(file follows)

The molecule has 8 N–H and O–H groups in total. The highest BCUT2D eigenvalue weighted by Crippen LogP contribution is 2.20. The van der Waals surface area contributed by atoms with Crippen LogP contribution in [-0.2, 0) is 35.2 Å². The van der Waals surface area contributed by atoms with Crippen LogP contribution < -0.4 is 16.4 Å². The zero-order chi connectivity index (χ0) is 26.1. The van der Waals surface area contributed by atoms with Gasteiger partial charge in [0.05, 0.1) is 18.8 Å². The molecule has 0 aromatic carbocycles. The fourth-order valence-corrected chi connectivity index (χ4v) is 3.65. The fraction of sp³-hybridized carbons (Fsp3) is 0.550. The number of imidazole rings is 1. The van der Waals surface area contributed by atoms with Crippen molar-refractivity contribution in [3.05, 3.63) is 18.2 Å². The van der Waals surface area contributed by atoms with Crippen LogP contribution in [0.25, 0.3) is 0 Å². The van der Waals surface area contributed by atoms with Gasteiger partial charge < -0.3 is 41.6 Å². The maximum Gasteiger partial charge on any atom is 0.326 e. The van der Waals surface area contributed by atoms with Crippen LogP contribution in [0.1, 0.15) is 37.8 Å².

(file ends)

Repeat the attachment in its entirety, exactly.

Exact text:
The molecule has 8 N–H and O–H groups in total. The highest BCUT2D eigenvalue weighted by Crippen LogP contribution is 2.20. The van der Waals surface area contributed by atoms with Crippen LogP contribution in [-0.2, 0) is 35.2 Å². The van der Waals surface area contributed by atoms with Crippen LogP contribution < -0.4 is 16.4 Å². The zero-order chi connectivity index (χ0) is 26.1. The van der Waals surface area contributed by atoms with Gasteiger partial charge in [0.05, 0.1) is 18.8 Å². The molecule has 0 aromatic carbocycles. The fourth-order valence-corrected chi connectivity index (χ4v) is 3.65. The fraction of sp³-hybridized carbons (Fsp3) is 0.550. The number of imidazole rings is 1. The van der Waals surface area contributed by atoms with Crippen molar-refractivity contribution in [3.05, 3.63) is 18.2 Å². The van der Waals surface area contributed by atoms with Crippen LogP contribution in [0.25, 0.3) is 0 Å². The van der Waals surface area contributed by atoms with Gasteiger partial charge < -0.3 is 41.6 Å². The maximum Gasteiger partial charge on any atom is 0.326 e. The van der Waals surface area contributed by atoms with Crippen LogP contribution in [0.1, 0.15) is 37.8 Å².